When project-based learning works

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We all know the story of project-based learning. It has been around since at least 1918 when William Heard Kilpatrick wrote The Project Method: The use of the Purposeful Act in the Educative Process and yet, over all this time, it has accrued very little evidence of effectiveness. Perhaps the most significant recent development was a randomised controlled trial run by the Education Endowment Foundation (EEF) in the UK. This was necessary because, as the EEF state in their literature review, “The existing evidence for a causal link between PBL and attainment outcomes seems to be weak. Most of the reviewed studies did not involve random allocation of participants to control and experimental groups and, as a result, a causal link between project based learning instruction and positive student outcomes has not been established.” It is quite extraordinary to reflect that we are in this position given the long history of project-based learning and its current popularity, but there we are.

In their trial, the EEF found, “Adopting PBL had no clear impact on either literacy (as measured by the Progress in English assessment) or student engagement with school and learning.” They also found a possible negative impact on the literacy of students eligible for free school meals. However both findings have to be treated with caution because so many schools dropped-out of implementing project-based learning during the study. It is due to this background that I predict that project-based learning will soon reappear under a new name – watch this space.

However, I did recently come across a study that demonstrates a positive effect of project-based learning on scientific understanding which I thought was worth investigating. Tara Craig and Jill Marshall, the authors of the new study, agree with the EEF that, “…there is a lack of studies randomly assigning students to receive PBL,” and so set-out to design a study of their own. This sounds promising – random assignment is the best way of determining a cause-and-effect relationship between a teaching approach and its effects on learning.

Once I read the body of the paper, however, my optimism faded. Students were not randomly assigned to project-based learning or some other approach within once school or a group of schools. Instead, entry to Manor New Technology High School, a school using project-based learning, was determined on a lottery basis, with the losers going to the more conventional Manor High School and not receiving project-based learning. These formed the intervention and control groups.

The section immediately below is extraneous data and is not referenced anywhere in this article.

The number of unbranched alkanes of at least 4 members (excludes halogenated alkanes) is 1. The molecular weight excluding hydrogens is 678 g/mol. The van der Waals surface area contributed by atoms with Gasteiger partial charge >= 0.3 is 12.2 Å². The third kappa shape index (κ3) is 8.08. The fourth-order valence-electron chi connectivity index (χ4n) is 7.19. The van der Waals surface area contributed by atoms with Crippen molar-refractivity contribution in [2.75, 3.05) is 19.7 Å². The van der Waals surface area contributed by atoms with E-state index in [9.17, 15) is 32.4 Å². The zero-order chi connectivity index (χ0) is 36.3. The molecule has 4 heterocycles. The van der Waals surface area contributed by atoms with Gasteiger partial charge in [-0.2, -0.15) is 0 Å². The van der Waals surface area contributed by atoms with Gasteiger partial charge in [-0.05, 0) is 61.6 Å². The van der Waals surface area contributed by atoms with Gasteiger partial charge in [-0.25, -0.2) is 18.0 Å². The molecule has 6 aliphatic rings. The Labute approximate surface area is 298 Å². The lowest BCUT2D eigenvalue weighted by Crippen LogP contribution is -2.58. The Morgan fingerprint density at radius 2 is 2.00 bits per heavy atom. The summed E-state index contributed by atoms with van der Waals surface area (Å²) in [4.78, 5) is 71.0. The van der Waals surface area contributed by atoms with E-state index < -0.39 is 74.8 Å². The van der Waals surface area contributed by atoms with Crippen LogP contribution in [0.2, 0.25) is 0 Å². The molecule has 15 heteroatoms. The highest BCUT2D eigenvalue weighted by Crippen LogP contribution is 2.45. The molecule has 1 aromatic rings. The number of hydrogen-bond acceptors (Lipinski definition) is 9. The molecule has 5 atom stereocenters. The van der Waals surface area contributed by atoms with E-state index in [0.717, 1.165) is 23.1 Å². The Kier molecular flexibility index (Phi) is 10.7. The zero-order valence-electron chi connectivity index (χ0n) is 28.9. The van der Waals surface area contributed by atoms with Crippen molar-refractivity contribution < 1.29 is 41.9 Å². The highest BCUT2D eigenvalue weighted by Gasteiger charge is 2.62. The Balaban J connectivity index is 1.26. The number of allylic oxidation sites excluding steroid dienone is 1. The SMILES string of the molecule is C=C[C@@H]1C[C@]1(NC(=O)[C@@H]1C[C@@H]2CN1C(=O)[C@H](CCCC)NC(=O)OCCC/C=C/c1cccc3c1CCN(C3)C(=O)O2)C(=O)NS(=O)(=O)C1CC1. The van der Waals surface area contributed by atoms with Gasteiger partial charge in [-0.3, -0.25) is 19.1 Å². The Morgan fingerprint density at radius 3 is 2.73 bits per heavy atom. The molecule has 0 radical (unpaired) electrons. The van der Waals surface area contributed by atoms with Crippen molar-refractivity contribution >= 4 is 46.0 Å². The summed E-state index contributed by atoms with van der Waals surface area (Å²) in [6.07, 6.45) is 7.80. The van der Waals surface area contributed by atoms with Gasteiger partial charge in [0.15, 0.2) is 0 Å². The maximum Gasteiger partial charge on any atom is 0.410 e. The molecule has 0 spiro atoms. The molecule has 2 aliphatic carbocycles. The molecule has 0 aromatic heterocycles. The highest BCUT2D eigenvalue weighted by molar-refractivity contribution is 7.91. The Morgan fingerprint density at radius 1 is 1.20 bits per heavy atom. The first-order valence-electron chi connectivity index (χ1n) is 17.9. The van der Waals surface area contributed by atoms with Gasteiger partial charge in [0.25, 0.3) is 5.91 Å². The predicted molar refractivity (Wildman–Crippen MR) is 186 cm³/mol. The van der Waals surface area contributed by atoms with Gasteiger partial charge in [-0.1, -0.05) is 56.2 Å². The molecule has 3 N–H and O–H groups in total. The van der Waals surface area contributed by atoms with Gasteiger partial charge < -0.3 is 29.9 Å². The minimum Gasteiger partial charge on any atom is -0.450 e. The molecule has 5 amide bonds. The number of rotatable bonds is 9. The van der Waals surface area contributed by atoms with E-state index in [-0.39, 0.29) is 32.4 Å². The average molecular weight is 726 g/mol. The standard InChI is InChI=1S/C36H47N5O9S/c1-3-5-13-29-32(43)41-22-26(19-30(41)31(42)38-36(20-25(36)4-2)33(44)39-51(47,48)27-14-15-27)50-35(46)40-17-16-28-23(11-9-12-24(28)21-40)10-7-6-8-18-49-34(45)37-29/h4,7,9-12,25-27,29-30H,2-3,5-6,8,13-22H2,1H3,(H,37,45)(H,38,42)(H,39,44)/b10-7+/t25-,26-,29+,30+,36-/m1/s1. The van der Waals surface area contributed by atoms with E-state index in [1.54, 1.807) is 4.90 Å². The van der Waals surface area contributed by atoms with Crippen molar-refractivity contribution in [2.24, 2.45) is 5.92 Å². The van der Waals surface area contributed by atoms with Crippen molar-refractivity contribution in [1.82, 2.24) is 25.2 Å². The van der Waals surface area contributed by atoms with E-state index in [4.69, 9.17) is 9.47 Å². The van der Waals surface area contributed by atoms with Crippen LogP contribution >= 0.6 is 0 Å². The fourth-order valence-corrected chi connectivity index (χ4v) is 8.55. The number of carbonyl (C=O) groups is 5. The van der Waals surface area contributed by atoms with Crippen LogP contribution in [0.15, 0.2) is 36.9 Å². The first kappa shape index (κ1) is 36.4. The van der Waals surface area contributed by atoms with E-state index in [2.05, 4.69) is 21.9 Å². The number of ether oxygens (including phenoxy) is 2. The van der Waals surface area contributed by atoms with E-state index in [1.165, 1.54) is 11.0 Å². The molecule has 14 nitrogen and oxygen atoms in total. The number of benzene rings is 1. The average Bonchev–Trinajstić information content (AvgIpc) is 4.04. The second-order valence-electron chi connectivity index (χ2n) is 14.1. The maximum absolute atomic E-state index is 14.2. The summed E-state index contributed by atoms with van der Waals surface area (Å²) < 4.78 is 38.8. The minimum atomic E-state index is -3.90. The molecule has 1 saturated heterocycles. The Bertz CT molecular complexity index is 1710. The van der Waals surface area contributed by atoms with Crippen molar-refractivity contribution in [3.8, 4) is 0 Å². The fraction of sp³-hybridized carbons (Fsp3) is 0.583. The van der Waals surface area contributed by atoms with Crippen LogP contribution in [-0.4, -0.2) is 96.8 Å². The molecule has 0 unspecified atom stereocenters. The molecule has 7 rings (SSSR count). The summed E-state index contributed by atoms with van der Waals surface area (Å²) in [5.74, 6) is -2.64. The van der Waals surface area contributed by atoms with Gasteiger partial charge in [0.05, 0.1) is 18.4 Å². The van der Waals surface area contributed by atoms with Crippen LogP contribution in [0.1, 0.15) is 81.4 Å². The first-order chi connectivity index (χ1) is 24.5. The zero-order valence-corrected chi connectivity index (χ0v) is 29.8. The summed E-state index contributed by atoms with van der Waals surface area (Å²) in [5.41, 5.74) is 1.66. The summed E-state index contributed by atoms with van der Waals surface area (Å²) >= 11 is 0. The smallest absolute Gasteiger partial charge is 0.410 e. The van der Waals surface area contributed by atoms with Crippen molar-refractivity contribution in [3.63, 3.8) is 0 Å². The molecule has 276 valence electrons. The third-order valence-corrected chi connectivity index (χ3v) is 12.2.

Lotteries are often used for entry into Charter schools in the US and this approach has been used to attempt to determine the effects of Charter schools. It is therefore clear that project-based learning is not the only factor that varies between the groups and the effectiveness of the school would also contribute. It is possible, perhaps likely, that Manor New Technology School attracts better or more motivated teachers and there is also likely to be an effect on the students of gaining entry. I suggest this is likely because Manor High School does not sound great. It had a lower school performance ranking and teacher recruitment and retention issues. For this reason, professional development was focused on classroom management rather than project-based learning.

Despite these clear differences, when ethnicity and economic disadvantage are controlled, there was no significant difference between the intervention and control group on four out of five measures involving maths and science performance. However, there was a significant difference favouring the intervention in Year 10 Science.

This is hardly encouraging evidence in support of project-based learning.

 

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7 thoughts on “When project-based learning works